Continuing through October 5, 2014
Sometimes an artist's concept is more exciting than the final product, but the reverse is often true as well. The latter can occur when the creative process opens the door to more challenging paths than the artist dreamed were possible. We'll never know for sure (and F. Scott Hess' lips are sealed), but we suspect that might have happened when this dare-devil artist became curious about his family lineage. What may have started as a simple task to check his ancestry evolved into the gigantic, multifaceted project we see here. Ten-years after the task was begun, this brilliant departure is presented to the public as "The Paternal Suit: Heirlooms from the F. Scott Hess Family Foundation."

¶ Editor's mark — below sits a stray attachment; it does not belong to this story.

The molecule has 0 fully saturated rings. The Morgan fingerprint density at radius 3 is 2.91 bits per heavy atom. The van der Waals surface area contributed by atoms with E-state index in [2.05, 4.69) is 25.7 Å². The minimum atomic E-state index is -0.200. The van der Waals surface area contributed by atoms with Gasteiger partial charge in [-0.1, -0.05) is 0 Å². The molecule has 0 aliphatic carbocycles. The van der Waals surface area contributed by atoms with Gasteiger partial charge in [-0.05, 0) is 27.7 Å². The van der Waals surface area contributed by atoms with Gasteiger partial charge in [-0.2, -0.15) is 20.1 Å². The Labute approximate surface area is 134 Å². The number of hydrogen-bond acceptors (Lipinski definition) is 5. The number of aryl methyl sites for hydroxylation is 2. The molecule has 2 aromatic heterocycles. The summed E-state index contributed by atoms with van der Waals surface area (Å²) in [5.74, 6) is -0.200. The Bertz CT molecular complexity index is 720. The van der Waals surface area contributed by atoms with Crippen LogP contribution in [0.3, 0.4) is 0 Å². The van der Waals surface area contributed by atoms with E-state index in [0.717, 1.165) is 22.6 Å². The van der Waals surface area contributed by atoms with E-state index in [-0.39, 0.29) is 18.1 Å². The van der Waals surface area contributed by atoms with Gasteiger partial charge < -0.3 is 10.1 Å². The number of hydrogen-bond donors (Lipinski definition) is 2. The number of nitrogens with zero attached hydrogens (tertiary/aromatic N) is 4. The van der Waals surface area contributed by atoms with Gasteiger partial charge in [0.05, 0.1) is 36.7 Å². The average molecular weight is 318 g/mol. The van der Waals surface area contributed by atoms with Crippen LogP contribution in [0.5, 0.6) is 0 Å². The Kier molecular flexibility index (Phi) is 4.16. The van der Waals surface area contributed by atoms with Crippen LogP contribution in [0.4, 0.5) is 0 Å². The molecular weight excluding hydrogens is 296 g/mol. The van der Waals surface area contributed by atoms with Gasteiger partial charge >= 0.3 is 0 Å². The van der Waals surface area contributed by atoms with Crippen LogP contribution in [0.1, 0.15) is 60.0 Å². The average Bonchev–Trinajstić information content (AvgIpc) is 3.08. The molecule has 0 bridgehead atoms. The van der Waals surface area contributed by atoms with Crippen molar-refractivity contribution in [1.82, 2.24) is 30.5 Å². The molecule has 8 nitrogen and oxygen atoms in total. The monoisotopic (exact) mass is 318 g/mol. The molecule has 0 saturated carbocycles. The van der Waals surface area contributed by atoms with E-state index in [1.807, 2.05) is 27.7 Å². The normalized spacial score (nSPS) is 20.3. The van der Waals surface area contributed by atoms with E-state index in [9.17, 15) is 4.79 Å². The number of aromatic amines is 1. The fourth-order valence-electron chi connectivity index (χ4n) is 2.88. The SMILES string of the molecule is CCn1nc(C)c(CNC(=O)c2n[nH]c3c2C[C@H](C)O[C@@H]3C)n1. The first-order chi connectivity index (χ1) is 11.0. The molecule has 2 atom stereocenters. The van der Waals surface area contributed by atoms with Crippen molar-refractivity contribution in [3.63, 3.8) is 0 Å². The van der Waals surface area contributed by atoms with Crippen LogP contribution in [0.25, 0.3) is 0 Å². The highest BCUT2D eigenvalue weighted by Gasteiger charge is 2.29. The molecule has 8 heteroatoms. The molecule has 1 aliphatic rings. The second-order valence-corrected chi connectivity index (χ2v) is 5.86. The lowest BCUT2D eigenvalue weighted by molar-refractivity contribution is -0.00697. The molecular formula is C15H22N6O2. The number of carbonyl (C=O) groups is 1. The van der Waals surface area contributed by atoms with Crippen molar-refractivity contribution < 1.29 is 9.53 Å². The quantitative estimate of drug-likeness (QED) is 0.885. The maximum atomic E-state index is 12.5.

There are over 100 paintings, prints, and objects, presented together as historic artifacts — all of them supported by documentation and other historical ephemera. Each item bears the name of an artist, together with labels that detail where it came from, plus dates that place it in time. The kicker is that everything on view — all of the paintings, art objects, photographs, historical information, furniture, clothing, printed literature, even a video: everything! — was invented and created by Hess, to be part of this mind-boggling exhibit. (Or so we're told by reliable sources; Hess is neither admitting nor denying anything.) I don’t recall anything remotely like it.